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I collaborated in a study in which people with Alzheimer underwent a cognitive training. They were tested on the same executive control tasks 3 times throughout the process. Half of the participants did it just before the cognitive training, just after and 2 months after it had finished. The other half of participants did it 2 months before the cognitive training, just before and just after. This was done to be able to control for repetition of the task effects (in which participants get better because they have done the task more than once and not because the cognitive training). I am now confused about which variables to compare with each other exactly.

Thank you very much!

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  • $\begingroup$ Hi Ellen, welcome to CV! On this site there's no need to say "thank you" at the end of your post - it might seem rude at first, but it's part of the philosophy of this site (tour) to "Ask questions, get answers, no distractions" and it means future readers of your question don't need to read through the pleasantries. $\endgroup$ May 17, 2018 at 12:05

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Q. I am now confused about which variables to compare with each other exactly.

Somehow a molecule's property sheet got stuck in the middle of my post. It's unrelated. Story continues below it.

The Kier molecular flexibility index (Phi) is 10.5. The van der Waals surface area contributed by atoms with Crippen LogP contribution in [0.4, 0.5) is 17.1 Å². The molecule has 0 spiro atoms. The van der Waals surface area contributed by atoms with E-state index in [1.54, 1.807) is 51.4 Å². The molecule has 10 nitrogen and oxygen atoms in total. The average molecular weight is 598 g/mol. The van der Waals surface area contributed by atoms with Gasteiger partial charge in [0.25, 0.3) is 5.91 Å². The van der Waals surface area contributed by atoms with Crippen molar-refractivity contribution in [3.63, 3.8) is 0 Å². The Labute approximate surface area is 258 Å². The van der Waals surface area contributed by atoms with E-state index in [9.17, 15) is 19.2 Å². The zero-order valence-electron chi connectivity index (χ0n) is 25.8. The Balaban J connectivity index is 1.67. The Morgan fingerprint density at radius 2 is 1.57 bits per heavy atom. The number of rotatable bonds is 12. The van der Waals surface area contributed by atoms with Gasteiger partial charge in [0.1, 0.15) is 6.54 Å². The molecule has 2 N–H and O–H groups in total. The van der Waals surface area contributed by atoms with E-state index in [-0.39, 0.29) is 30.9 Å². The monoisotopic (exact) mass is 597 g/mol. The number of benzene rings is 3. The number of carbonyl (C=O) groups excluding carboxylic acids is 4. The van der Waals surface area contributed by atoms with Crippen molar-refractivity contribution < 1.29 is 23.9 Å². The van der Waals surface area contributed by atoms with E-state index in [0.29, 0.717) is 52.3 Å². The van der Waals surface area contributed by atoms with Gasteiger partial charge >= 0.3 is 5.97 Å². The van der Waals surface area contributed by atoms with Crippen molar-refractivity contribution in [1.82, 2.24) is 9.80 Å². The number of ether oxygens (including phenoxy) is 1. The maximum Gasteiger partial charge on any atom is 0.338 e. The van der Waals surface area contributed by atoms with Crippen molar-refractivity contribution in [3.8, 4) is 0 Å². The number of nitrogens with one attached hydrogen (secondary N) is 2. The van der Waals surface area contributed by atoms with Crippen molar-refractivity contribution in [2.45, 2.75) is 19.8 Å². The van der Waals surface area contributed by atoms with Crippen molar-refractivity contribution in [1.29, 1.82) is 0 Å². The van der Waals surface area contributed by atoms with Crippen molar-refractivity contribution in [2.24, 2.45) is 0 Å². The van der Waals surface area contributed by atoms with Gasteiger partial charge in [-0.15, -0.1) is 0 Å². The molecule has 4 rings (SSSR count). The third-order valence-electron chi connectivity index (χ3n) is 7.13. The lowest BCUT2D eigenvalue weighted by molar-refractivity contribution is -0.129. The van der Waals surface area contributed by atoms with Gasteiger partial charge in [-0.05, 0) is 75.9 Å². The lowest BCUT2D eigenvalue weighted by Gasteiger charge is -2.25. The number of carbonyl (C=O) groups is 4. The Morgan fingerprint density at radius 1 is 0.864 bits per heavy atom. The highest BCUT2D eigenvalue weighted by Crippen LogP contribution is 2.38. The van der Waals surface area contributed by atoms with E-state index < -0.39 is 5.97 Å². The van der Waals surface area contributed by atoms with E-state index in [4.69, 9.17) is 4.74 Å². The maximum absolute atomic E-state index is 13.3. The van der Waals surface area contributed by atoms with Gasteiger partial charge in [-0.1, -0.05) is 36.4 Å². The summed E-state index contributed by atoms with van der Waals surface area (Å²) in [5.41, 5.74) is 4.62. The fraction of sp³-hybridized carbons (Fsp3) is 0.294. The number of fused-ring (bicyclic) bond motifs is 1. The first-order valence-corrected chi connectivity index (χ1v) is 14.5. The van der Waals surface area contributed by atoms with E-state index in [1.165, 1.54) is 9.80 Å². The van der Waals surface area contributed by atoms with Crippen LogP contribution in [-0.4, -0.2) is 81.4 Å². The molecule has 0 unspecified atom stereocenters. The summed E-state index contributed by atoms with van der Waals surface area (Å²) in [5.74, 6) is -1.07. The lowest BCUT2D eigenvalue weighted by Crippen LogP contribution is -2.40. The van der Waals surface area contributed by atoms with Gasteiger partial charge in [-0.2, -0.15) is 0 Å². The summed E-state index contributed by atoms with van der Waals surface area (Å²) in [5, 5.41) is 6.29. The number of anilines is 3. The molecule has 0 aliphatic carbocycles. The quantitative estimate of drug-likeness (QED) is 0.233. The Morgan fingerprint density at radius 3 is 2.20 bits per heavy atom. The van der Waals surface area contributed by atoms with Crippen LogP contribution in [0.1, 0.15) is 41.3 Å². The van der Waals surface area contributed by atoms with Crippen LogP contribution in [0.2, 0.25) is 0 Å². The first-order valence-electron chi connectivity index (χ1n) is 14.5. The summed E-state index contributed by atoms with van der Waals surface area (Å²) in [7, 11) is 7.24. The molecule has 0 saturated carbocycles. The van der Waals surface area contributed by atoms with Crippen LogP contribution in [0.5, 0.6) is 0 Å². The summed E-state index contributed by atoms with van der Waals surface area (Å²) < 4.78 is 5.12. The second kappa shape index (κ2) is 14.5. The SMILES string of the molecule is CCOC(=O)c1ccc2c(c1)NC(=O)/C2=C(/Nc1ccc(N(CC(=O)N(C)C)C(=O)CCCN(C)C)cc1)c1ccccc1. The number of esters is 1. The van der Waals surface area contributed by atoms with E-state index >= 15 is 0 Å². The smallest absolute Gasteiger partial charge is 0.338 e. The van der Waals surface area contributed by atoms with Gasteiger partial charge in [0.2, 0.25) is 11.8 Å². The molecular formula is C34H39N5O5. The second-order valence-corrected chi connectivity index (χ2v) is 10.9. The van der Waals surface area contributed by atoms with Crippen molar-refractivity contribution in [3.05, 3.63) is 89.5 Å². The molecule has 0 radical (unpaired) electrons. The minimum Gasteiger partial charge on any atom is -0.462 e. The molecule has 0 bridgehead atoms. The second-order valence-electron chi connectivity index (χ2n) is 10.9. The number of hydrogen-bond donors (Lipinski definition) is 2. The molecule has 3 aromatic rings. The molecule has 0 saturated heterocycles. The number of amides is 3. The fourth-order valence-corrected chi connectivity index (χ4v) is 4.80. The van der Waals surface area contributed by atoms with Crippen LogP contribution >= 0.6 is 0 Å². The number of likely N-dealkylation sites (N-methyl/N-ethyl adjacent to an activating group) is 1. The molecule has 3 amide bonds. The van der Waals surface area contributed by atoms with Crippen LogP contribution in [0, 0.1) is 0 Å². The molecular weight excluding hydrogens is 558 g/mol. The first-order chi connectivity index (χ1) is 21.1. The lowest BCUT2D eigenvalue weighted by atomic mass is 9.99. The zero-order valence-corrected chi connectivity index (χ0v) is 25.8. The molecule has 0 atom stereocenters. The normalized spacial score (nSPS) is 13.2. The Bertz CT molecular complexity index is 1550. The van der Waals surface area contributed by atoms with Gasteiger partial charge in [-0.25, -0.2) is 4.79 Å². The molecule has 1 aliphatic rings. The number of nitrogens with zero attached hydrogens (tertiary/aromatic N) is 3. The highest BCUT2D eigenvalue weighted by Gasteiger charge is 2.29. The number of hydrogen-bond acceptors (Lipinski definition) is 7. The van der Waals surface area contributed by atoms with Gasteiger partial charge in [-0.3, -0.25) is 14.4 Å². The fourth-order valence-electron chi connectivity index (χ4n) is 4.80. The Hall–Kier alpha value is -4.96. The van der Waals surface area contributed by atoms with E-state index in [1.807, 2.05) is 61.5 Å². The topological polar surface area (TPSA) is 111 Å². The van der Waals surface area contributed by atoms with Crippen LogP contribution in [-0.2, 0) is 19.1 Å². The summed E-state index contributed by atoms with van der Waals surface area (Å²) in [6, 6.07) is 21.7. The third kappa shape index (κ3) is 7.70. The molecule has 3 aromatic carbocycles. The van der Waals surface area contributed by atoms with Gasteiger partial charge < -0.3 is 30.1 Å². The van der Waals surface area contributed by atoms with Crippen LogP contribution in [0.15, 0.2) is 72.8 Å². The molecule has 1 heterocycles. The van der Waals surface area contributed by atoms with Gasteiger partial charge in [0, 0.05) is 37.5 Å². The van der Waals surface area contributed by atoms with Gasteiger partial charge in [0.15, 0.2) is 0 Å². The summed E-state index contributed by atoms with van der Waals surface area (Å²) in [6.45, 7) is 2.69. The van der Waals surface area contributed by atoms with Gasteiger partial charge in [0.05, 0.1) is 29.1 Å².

It depends solely on the question you are trying to answer through your study.

For example:

1) You can compare the mean of the groups using t-test (https://www.itl.nist.gov/div898/handbook/eda/section3/eda353.htm) provided you have sufficient number of data points, so that the mean follows normal distribution.

2) If you want to check for differences in the effects of cognitive training on the groups you should be comparing the change in the respective performance of the individuals in the group after the cognitive training, i.e. the change in the performance of individuals of group 1 compared to change in the performance of individuals of group 2. A better measure will be percent change. You can compare the mean change of the two groups and test the null hypothesis that the means are not different using t-test(https://en.wikipedia.org/wiki/Student%27s_t-test).

3) You can also compare the variance of the percent change in the performance scores of the two groups using F-test(https://www.itl.nist.gov/div898/handbook/eda/section3/eda359.htm).

4) You can also analyse how effective is the cognitive training by only comparing the performance of a group before and after the cognitive training.

Lot more could be compared. These are just small examples!

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